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Safeguard pets from cold weather risks
By Bethany Waldrop Keiper
MISSISSIPPI STATE -- Automobile hazards, sudden temperature drops and dietary concerns are just a few of the dangers pets face even during the South's relatively mild winters.
Antifreeze, which is vital to cars during cold weather, presents pets with both a hazard and a temptation, said Dr. Thomas Lenarduzzi, associate clinical professor at Mississippi State University's College of Veterinary Medicine.
"Antifreeze is extremely dangerous for pets, even in small amounts. There are environmentally friendly types of antifreeze that are a little less hazardous, but all antifreeze is toxic to pets," Lenarduzzi said. "Be sure not to leave any of this toxic substance out where pets can get to it, and clean up any spills or drips immediately."
The toxic liquid supposedly has a sweet taste that tempts animals.
Automobiles pose another risk to cats and small wildlife. Warm engines and chilled animals can be a deadly combination.
"Cats will crawl into the engine because it is warm. If you have cats outside, knock on the hood or honk the horn before starting the ignition to scare them out before it is too late," he recommended. "Starting the engine with an animal lodged inside can have disastrous results."
When temperatures fall, an outdoor pet's needs rise. According to the Humane Society of the United States, wind chill can threaten a pet's life, no matter what the temperature.
Give cats a warm place to sleep inside your home, garage or an outdoor shed. Provide a sheltered area high off the ground for warmth, security and safety. A box with a soft blanket inside makes a cozy bed.
Protect dogs with a dry, draft-free doghouse. The Society recommended turning the house away from chilling winds, and covering the doorway with waterproof burlap or heavy plastic. The doghouse floor should be a few inches off of the ground and covered with bedding.
"A house with bedding is best, but if you have a dog that destroys rugs or blankets, try hay as a bedding," Lenarduzzi said. "It is important to provide a way for the animal to get out of the rain and wind. Provide a shelter so that the animal is not sleeping on the cold concrete or ground."
Choose a doghouse that is large enough to allow the dog to sit and lie down comfortably but small enough to hold in the animal's body heat.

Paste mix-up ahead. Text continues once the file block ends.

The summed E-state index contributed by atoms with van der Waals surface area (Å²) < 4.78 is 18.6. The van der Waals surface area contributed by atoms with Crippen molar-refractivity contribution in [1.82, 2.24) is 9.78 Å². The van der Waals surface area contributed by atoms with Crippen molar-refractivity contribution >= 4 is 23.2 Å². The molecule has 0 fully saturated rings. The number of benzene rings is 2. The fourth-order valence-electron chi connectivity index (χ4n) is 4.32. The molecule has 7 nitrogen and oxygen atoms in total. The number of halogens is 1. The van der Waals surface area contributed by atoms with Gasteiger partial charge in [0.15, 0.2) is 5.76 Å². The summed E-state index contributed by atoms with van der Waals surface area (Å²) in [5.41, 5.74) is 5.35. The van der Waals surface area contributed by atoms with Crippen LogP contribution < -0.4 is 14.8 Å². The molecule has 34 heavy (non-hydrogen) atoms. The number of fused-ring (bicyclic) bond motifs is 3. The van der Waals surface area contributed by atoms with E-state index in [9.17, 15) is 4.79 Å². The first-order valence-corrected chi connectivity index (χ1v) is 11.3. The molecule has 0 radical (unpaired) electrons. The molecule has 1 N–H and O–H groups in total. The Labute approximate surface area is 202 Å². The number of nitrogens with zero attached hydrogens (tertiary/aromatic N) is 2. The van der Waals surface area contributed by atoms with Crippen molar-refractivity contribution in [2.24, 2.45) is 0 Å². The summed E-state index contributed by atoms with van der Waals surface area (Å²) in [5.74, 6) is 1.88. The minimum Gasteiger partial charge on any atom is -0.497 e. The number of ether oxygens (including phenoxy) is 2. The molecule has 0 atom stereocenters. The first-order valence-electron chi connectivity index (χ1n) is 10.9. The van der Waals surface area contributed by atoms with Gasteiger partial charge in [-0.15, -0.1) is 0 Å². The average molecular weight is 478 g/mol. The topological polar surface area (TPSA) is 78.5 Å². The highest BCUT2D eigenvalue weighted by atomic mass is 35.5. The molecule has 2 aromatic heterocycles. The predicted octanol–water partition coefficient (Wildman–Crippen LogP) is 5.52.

Pregnant pets, as well as puppies and kittens, need special consideration. If newborns are instantly chilled, they are not likely to survive, Lenarduzzi said.
Burns are another common winter pet hazard, explained Lori S. Mohr, of Best Friends Animal Sanctuary.
"Never leave pets alone with electric, kerosene or propane space heaters. An accidental bump can result in terrible burns or a fire," Mohr warned. "Don't let pets spend too much time in front of the fireplace or near heating ducts. Even heating pads set on low can burn an animal."
A balanced diet can tip the scales in a pet's favor when the temperature drops.
"Underweight or pregnant pets can have special diet needs," Lenarduzzi explained. "Calorie demands increase for body temperature maintenance. Try feeding pets a little more when it is extremely cold."
A constant supply of fresh water is another important aspect of a pet's diet. Be sure to use non-metal water bowls to prevent wet tongues from sticking on frosty days. Make sure the chilly temperatures have not turned the pet's water supply into a solid block of ice.
To prevent diet distress, remember that pets are not disposals for holiday meal leftovers. The best place for the turkey carcass is the trash.
"If your pet eats a lot of bones, there is the possibility for lacerations or punctures in the intestinal tract, and many other digestive problems," Lenarduzzi said.
Pets taking a bite out of the bony leftovers may get more than they bargained for.
"Sometimes turkeys have a metal ring or strings to hold the legs, and if a pet eats these, partial or complete gastrointestinal obstruction could occur," he said. "Fat left on the carcass will also cause stomach upset."
Although the seasons change, some pet health safeguards should stay the same year-round. Mohr said that in many places, mosquitoes are present even in the winter, so be sure to continue your pet's heartworm medicine.
Whatever the weather, a little preparation can save time and lives during an emergency. A local veterinarian can provide emergency tips and an emergency number to call after hours.
For more information, contact: Dr. Thomas Lenarduzzi, (662) 325-3432